A trade sale to another retailer would be “the best fit” for Karen Millen, industry experts have told Drapers.
The premium womenswear retailer’s Icelandic parent company, Kaupthing, formally launched a sale process for the business last week. It comes after its management team appointed consultancy firm Deloitte earlier this month to consider options for the business, following a string of takeover bids.
A Karen Millen spokeswoman said: “Following a recent wide-ranging review, it has been concluded that a sale of Karen Millen represents the best way forward for the business. A sale process has now been initiated and is being managed by Deloitte. It would be inappropriate to comment further at this stage.”
“TFG would be the best buyer for Karen Millen, as it sits with other premium brands, such as Whistles,” the managing director of one premium brand said.
“It makes sense for the retailer to be bought by a group, and not a bank, so they can save costs by sharing back-office systems, and get economies of scale on sourcing, logistics and warehousing.”
The former CEO of a premium womenswear retailer agreed: “Karen Millen’s margin at 50% would be a concern to the likes of Foschini.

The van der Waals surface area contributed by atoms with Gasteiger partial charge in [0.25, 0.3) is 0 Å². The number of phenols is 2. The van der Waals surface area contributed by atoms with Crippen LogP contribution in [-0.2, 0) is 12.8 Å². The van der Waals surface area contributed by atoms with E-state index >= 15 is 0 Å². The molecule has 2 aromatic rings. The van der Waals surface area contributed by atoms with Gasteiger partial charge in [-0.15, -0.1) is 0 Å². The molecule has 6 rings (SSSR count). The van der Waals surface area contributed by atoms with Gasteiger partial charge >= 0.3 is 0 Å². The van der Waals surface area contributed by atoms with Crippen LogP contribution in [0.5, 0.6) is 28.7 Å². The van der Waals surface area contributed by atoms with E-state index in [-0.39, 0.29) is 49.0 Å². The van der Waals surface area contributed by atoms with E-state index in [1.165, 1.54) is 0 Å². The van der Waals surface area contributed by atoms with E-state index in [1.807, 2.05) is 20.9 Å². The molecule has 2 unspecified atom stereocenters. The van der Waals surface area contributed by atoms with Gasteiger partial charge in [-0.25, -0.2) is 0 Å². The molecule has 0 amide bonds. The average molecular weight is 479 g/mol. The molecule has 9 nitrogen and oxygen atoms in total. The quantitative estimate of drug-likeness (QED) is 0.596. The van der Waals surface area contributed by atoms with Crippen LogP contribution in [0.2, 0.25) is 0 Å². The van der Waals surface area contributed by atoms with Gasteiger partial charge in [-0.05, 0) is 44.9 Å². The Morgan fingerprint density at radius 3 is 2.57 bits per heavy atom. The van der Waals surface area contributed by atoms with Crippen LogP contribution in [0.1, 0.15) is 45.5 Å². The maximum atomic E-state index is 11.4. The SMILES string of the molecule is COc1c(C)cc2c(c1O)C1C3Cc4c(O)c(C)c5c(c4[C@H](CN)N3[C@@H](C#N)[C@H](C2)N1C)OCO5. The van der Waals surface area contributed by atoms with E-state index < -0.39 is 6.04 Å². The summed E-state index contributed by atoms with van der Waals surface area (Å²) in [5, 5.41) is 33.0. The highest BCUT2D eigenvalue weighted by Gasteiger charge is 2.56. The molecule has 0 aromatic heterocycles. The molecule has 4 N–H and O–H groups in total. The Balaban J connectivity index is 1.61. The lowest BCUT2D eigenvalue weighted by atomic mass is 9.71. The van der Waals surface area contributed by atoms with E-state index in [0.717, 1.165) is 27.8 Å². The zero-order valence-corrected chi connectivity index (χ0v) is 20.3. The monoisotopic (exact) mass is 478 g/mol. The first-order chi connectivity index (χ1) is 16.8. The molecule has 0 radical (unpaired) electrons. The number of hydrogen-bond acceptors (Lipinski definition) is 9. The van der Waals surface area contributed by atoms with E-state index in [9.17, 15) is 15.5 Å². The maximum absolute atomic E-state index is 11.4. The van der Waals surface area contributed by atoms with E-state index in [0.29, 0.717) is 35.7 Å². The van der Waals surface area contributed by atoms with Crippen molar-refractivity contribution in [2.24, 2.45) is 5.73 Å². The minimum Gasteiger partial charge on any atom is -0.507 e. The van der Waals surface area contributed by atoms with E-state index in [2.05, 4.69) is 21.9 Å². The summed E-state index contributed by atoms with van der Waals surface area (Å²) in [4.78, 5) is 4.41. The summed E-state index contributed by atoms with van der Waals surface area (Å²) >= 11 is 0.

“However, they do have the talent and the infrastructure to make the numbers work, by sharing all support functions and leveraging their buying power.
Karen Millen, who founded the company in 1981, told Drapers that she hopes “it finds a buyer that will give it all the help and support it needs with the vision to position it back where it belongs, and not let it fall towards being a fast [fashion] clothing chain with no point of difference.”
Several sources said its new owner needed to trim down its store estate and focus on ecommerce.
One retail analyst said: “In terms of turning the business around, it is a recalculation of USP, a focus on ecommerce and more interaction with customers to establish a real brand connection, which used to be there but has – in my view – declined over recent years.”
The former CEO of one retailer agreed: “There is a place in the market for the brand, but the key will be potentially reducing the number of stores, and analysing profitability UK and internationally. Like most retail brands now, its needs to be light on real estate and investing in digital.
“Its pricing architecture also needs reviewing. In some cases they are higher than Ted Baker on comparable product.”
The retailer reduced its operating losses by 85% to £1.4m in the year to February 2018 under a turnaround strategy led by chief executive Beth Butterwick.
TFG has been contacted for comment. Karen Millen declined to comment.